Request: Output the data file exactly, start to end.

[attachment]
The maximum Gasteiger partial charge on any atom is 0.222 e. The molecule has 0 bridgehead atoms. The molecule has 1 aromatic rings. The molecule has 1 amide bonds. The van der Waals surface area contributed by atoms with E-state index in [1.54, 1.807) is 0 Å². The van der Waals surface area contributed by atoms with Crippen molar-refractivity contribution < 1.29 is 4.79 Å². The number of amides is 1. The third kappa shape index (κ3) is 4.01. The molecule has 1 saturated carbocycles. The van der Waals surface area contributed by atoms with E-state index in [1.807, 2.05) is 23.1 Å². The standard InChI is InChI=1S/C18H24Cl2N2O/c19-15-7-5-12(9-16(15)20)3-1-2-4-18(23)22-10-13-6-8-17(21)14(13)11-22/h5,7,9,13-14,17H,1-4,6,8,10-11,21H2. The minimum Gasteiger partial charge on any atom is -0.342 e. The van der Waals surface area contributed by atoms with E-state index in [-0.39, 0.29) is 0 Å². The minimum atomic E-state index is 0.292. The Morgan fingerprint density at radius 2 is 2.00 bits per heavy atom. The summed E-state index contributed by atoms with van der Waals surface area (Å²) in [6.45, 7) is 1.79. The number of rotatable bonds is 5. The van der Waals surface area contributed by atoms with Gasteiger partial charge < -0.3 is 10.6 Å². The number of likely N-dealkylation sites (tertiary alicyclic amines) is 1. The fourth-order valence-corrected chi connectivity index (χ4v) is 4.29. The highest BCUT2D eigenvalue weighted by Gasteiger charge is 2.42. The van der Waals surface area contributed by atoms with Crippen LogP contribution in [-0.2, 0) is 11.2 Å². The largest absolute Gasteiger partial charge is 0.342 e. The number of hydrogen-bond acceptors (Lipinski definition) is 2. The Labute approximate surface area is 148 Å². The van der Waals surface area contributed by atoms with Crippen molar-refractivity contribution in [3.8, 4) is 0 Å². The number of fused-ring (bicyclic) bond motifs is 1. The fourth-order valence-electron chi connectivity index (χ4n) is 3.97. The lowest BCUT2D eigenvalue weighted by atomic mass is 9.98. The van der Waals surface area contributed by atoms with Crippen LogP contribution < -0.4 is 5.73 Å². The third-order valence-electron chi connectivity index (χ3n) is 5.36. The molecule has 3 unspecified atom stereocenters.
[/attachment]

The maximum Gasteiger partial charge on any atom is 0.222 e. The molecule has 0 bridgehead atoms. The molecule has 1 aromatic rings. The molecule has 1 amide bonds. The van der Waals surface area contributed by atoms with E-state index in [1.54, 1.807) is 0 Å². The van der Waals surface area contributed by atoms with Crippen molar-refractivity contribution < 1.29 is 4.79 Å². The number of amides is 1. The third kappa shape index (κ3) is 4.01. The molecule has 1 saturated carbocycles. The van der Waals surface area contributed by atoms with E-state index in [1.807, 2.05) is 23.1 Å². The standard InChI is InChI=1S/C18H24Cl2N2O/c19-15-7-5-12(9-16(15)20)3-1-2-4-18(23)22-10-13-6-8-17(21)14(13)11-22/h5,7,9,13-14,17H,1-4,6,8,10-11,21H2. The minimum Gasteiger partial charge on any atom is -0.342 e. The van der Waals surface area contributed by atoms with E-state index in [-0.39, 0.29) is 0 Å². The minimum atomic E-state index is 0.292. The Morgan fingerprint density at radius 2 is 2.00 bits per heavy atom. The summed E-state index contributed by atoms with van der Waals surface area (Å²) in [6.45, 7) is 1.79. The number of rotatable bonds is 5. The van der Waals surface area contributed by atoms with Gasteiger partial charge < -0.3 is 10.6 Å². The number of likely N-dealkylation sites (tertiary alicyclic amines) is 1. The fourth-order valence-corrected chi connectivity index (χ4v) is 4.29. The highest BCUT2D eigenvalue weighted by Gasteiger charge is 2.42. The van der Waals surface area contributed by atoms with Crippen LogP contribution in [-0.2, 0) is 11.2 Å². The largest absolute Gasteiger partial charge is 0.342 e. The number of hydrogen-bond acceptors (Lipinski definition) is 2. The Labute approximate surface area is 148 Å². The van der Waals surface area contributed by atoms with Crippen molar-refractivity contribution in [3.8, 4) is 0 Å². The number of fused-ring (bicyclic) bond motifs is 1. The fourth-order valence-electron chi connectivity index (χ4n) is 3.97. The lowest BCUT2D eigenvalue weighted by atomic mass is 9.98. The van der Waals surface area contributed by atoms with Crippen LogP contribution < -0.4 is 5.73 Å². The third-order valence-electron chi connectivity index (χ3n) is 5.36. The molecule has 3 unspecified atom stereocenters.